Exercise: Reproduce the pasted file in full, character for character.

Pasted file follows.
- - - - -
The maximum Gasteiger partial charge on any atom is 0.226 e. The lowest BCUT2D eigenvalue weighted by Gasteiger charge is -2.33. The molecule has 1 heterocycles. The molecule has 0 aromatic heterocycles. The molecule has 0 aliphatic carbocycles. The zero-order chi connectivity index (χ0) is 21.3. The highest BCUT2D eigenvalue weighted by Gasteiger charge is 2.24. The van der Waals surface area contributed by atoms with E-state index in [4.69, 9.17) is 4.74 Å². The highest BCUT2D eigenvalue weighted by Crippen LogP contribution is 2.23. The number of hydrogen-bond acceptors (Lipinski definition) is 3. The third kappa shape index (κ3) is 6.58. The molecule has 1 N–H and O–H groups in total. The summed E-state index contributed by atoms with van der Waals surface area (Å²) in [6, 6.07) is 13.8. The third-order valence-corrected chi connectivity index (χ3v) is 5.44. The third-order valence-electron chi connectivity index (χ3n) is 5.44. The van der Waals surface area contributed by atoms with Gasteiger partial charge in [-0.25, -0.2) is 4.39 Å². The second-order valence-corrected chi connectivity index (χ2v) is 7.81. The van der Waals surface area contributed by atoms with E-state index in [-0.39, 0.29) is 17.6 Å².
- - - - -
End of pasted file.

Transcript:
The maximum Gasteiger partial charge on any atom is 0.226 e. The lowest BCUT2D eigenvalue weighted by Gasteiger charge is -2.33. The molecule has 1 heterocycles. The molecule has 0 aromatic heterocycles. The molecule has 0 aliphatic carbocycles. The zero-order chi connectivity index (χ0) is 21.3. The highest BCUT2D eigenvalue weighted by Gasteiger charge is 2.24. The van der Waals surface area contributed by atoms with E-state index in [4.69, 9.17) is 4.74 Å². The highest BCUT2D eigenvalue weighted by Crippen LogP contribution is 2.23. The number of hydrogen-bond acceptors (Lipinski definition) is 3. The third kappa shape index (κ3) is 6.58. The molecule has 1 N–H and O–H groups in total. The summed E-state index contributed by atoms with van der Waals surface area (Å²) in [6, 6.07) is 13.8. The third-order valence-corrected chi connectivity index (χ3v) is 5.44. The third-order valence-electron chi connectivity index (χ3n) is 5.44. The van der Waals surface area contributed by atoms with Gasteiger partial charge in [-0.25, -0.2) is 4.39 Å². The second-order valence-corrected chi connectivity index (χ2v) is 7.81. The van der Waals surface area contributed by atoms with E-state index in [-0.39, 0.29) is 17.6 Å².